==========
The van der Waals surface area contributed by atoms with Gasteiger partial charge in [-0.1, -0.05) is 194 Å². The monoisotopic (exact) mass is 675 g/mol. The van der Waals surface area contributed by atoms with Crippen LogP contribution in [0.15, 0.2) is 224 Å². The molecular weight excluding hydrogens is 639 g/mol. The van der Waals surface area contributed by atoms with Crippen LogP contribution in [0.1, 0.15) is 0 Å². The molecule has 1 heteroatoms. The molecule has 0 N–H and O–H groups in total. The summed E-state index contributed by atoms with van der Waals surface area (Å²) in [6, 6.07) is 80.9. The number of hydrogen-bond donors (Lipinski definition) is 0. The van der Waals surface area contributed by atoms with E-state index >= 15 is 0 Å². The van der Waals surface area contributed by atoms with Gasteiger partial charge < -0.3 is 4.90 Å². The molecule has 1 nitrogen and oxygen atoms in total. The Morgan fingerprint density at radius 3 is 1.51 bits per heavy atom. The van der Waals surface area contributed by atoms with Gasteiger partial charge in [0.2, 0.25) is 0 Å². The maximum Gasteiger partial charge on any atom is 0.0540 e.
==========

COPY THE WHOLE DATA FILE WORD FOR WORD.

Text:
The van der Waals surface area contributed by atoms with Gasteiger partial charge in [-0.1, -0.05) is 194 Å². The monoisotopic (exact) mass is 675 g/mol. The van der Waals surface area contributed by atoms with Crippen LogP contribution in [0.15, 0.2) is 224 Å². The molecular weight excluding hydrogens is 639 g/mol. The van der Waals surface area contributed by atoms with Crippen LogP contribution in [0.1, 0.15) is 0 Å². The molecule has 1 heteroatoms. The molecule has 0 N–H and O–H groups in total. The summed E-state index contributed by atoms with van der Waals surface area (Å²) in [6, 6.07) is 80.9. The number of hydrogen-bond donors (Lipinski definition) is 0. The van der Waals surface area contributed by atoms with E-state index >= 15 is 0 Å². The van der Waals surface area contributed by atoms with Gasteiger partial charge < -0.3 is 4.90 Å². The molecule has 1 nitrogen and oxygen atoms in total. The Morgan fingerprint density at radius 3 is 1.51 bits per heavy atom. The van der Waals surface area contributed by atoms with Gasteiger partial charge in [0.2, 0.25) is 0 Å². The maximum Gasteiger partial charge on any atom is 0.0540 e.